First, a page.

By Claudia Venturino, psychologist, psychotherapist and psychodramatist
Breathing is the first action we take when we come into life: it represents the essence of life itself and it is not surprising that our deepest feelings are linked to it. Often we size our emotions using expressions that recall respiratory actions, “I have a lump in my throat”, “My mother suffocates me”, “This job is cutting off my air”. We can be more or less conscious of the fact that our emotions are disturbing our breathing rhythm; still, a hint of danger is enough for us to immediately hold our breath and when we find a solution to a problem we take a deep breath.
But the contrary is also true: the way we breathe influences our psychic state. We all know that sudden changes on our breathing activity – such as light apneas or breathlessness moments – can scare us more than it is needed.
In certain situations the mutual conditioning of breathing and emotional states becomes quite evident.
Symptoms related to breathing are almost always present in case of anxiety and panic attacks: dyspnea (from a blocked or forced respiration to asthmatic crisis), excess of cough, hick ups, dysphonic or aphonic crisis. These symptoms are perceived as danger alerts because they generate a feeling of “lack of air”, which produces thoughts of imminent death. The term anxiety, in fact, comes from Latin anxia that comes from the verb angere which means ‘to hold tight’, ‘to suffocate’.
Few people know that anxiety, before being a dysfunction weighing on many people’s life, is a symptom generated by a series of physical modifications that are absolutely useful and necessary to human life. We are talking about a chain of reactions produced by a situation felt as dangerous. Let’s think about – for example – a big dog running towards us growling. As we perceive the imminent danger our body reacts putting all of its resources at the service of escaping or of defending ourselves, for the bravest. This means an increment in blood pressure, a higher respiratory rate, a higher heartbeat and transpiration, accelerated memorization and creativity processes and an increased sensorial receptivity.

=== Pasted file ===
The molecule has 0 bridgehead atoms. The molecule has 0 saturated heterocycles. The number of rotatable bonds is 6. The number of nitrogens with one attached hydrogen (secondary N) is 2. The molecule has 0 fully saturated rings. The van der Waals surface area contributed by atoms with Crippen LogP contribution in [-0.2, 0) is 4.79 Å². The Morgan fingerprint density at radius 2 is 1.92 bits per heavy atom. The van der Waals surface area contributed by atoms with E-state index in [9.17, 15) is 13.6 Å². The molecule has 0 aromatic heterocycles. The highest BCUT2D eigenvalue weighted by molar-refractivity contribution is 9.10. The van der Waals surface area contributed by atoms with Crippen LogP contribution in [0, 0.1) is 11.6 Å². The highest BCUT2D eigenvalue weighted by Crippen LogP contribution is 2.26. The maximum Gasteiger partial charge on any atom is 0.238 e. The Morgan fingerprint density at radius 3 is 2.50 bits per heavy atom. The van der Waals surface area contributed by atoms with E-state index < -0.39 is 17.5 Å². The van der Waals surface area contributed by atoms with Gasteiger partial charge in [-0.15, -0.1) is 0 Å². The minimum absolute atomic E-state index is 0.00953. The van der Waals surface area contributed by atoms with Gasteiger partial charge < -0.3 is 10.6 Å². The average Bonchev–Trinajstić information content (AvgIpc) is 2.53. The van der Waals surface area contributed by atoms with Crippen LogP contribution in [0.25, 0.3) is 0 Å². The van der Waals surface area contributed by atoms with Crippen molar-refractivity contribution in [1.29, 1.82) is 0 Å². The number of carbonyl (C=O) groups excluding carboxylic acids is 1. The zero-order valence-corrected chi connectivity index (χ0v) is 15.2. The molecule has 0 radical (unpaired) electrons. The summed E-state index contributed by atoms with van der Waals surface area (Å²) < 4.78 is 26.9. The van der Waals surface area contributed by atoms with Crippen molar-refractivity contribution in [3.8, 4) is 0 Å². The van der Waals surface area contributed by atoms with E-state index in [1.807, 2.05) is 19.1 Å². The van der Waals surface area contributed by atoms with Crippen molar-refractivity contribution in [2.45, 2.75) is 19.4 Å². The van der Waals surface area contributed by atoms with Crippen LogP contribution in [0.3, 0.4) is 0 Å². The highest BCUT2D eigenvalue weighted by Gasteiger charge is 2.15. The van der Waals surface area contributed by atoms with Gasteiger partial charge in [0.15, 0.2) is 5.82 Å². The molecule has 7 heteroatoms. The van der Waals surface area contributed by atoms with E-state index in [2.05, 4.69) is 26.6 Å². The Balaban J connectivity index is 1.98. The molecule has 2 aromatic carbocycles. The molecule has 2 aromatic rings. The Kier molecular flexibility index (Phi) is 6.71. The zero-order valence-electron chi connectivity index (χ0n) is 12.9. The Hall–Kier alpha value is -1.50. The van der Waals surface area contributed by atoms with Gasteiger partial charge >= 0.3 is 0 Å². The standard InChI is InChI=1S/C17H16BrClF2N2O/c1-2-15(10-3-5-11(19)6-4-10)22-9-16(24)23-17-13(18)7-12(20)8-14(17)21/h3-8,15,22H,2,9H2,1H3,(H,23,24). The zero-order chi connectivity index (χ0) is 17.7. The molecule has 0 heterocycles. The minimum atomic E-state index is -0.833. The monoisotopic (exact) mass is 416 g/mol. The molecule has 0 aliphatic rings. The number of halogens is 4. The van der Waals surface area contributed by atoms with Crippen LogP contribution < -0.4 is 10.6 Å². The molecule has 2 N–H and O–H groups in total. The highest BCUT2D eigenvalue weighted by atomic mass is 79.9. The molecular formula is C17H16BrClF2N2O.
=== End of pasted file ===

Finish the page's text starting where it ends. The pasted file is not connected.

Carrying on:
This physiological mechanism called attack-escape (from the dog in our case), has been developing throughout the centuries to ensure the best possible response in dangerous situations (even though originally it was about running from lions!). The accelerated heart activity provides a higher quantity of blood to the brain – allowing a better concentration – and to the muscles; deeper and quicker respiratory rates provides oxygen to the whole body that, in addition, gets refreshed by a more abundant sweat. As one of the essential mechanisms for the survival of the species, it became part of our genetic behavioral program: the chain of physiological phenomena functional to attack-escape mechanism starts off every time we face a supposed danger.
This mechanic tends to be self-generated because fear produces fear and escaping becomes a regular habit of avoiding all those situations that can induce the physiological chain reaction.
Anxiety treatments can include anxiolytic drugs, which reduce the response to anxigenic stimuli, as well as psychotherapy, focused to modify those dysfunctional thoughts that are generating the disorder. Both can be accompanied by relaxation techniques, such as Training Autogeno and Shiatsu because they facilitate the control over the physiological activation level and help reduce tension.